We don’t even need to discuss Lucas Giolito. Idgaf what his high end arbitration estimate is in the table above, he’s deserves it and more. His peers are all the best pitchers in baseball that make a bazillion dollars, except he’s better looking then all of them dudes and a better person and we are lucky to have him on our favorite team. I am not just saying that because his old man recently bodied me on twitter.
Starting pitchers are in substantial demand, even after noting earlier in this post that the innings load is shifting significantly towards relievers over the last decade. Most of the early free agent “motion in the ocean” so to speak, has been starting pitcher related…and all 1 year deals….Charlie Morton $15M, Drew Smyly $11M and Robbie Ray $8M, not to mention both Kevin Gausman and Marcus Stroman took the qualifying offer for $18.6M. Even the post-pandemic MLB market seems to demand starting pitching in bulk. This list isn’t the most awe inspiring, but they sure are getting paid and right away.
Carlos Rodon’s high water mark in the 3 tiered arbitration estimate is $4.5M. The last time Rodon was an above average starting pitcher and the last time he qualified for the ERA title was 2016.
Since then, it’s been injuries and ineffectiveness. It makes me sad, as I was, check that, I am a fan. At this point, I am not exactly sure how to measure what I expect out of Carlos in 2021. I do know however that Carlos will get another chance to pitch in 2021, either with the White Sox or with someone else, the pedigree should afford that chance.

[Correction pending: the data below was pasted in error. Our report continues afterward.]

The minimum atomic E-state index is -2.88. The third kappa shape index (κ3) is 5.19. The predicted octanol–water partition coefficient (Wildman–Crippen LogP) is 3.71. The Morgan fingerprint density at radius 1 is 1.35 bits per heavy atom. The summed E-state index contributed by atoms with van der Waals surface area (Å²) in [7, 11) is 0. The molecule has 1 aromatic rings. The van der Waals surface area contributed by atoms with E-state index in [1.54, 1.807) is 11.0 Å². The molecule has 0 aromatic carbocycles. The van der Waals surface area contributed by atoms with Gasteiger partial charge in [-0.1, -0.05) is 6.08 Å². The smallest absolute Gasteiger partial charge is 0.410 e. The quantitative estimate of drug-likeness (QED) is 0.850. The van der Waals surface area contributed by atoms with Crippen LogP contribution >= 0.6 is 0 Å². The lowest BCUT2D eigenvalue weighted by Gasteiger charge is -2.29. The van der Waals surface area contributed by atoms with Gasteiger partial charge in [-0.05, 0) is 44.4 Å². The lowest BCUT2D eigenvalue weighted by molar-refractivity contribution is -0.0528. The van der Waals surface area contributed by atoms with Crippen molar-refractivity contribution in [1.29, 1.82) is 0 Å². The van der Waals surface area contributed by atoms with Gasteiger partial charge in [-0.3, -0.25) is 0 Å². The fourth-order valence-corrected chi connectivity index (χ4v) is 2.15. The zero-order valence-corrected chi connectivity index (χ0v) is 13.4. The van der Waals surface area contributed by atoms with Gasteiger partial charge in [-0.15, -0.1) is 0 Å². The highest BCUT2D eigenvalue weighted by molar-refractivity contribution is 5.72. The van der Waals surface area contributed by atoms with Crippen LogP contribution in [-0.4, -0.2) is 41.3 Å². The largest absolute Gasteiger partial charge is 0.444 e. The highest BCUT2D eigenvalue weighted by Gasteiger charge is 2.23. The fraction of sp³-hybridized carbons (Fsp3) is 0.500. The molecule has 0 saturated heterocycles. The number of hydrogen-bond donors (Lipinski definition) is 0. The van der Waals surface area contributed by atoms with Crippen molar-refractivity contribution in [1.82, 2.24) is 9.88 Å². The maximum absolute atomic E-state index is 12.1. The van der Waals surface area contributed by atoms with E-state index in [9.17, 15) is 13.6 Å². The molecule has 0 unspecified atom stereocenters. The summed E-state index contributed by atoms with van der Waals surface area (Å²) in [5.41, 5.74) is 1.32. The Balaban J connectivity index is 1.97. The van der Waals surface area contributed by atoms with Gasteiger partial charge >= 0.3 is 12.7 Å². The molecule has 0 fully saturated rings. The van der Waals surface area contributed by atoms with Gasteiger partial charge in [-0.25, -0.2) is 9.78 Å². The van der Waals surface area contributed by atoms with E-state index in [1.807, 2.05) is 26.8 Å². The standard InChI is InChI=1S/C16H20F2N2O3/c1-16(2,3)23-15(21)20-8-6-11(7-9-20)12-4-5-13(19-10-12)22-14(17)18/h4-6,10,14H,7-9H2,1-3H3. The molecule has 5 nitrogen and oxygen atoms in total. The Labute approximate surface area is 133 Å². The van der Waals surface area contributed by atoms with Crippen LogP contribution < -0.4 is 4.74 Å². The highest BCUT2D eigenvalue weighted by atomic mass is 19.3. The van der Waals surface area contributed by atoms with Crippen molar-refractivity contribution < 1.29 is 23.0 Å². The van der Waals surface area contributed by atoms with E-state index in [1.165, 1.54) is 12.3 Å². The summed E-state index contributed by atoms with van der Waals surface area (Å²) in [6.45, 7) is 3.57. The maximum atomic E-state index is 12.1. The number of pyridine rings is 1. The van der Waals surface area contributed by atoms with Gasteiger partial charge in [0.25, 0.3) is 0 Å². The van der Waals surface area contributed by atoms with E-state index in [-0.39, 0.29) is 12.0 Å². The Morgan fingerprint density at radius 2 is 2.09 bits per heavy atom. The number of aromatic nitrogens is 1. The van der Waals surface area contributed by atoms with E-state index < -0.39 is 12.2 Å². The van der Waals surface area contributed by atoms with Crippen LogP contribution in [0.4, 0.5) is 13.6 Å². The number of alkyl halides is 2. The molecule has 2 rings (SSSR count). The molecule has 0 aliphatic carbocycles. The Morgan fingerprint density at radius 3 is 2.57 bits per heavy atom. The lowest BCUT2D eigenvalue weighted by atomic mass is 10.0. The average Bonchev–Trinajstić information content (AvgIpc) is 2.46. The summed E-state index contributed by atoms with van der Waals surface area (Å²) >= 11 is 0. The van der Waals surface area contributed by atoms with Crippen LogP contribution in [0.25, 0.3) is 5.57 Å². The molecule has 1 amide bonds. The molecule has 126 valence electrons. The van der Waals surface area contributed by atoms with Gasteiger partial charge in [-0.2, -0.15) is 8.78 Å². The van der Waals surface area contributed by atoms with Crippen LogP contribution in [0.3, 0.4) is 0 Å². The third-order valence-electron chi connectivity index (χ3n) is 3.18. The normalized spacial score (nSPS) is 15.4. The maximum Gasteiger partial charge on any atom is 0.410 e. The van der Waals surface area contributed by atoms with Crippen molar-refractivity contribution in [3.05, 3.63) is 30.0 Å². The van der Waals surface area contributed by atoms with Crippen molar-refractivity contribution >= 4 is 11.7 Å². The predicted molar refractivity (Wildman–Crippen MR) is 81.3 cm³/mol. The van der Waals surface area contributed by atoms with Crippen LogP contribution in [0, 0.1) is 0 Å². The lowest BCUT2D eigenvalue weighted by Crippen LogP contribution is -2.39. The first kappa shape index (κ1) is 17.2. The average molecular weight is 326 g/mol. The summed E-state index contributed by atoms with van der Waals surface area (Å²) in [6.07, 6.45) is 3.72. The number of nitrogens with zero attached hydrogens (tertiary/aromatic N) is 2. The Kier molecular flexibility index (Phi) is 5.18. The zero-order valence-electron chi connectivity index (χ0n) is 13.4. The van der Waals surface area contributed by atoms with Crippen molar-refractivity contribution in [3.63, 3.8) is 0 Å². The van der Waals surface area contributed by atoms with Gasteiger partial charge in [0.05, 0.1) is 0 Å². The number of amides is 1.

Reynaldo Lopez’s top arbitration estimate is $2.2M, which is much lower than the early free agent deals we noted earlier in this section, but also, Lopez is much less good than those dudes…I think? When filtering for starters only with a minimum of 200 IP for 2019-2020, Lopez rates 57th out of 58 in FIP, 56th out of 58 in ERA and 52nd out of 58 in fWAR. Those ain’t good numbers, although just being that durable to get to 200 IP over that time frame is worth something. One pitcher that appears very close to Lopez in all of these categories is newly non-tendered Pirates pitcher Trevor Williams. He at least has a better sense of humor than Lopez.
Lopez, much like Engel above has 3 years of control remaining and he also has a remaining minor league option, so his case isn’t quite as clear as Rodon’s, where it’s like just buying a free agent for a year. There’s additional future upside. Lopez could (in theory) turn a development corner and improve (but he might not)….below is his 2019 Baseball Savant chart. He was durable in 2019 (unlike 2020 when he got injured some), but them numbers ain’t so purty.
These are the cases for the various White Sox tender / non-tender cases. We’ll see what happens on Wednesday and the 108ers will definitely be talking about it on the podcast.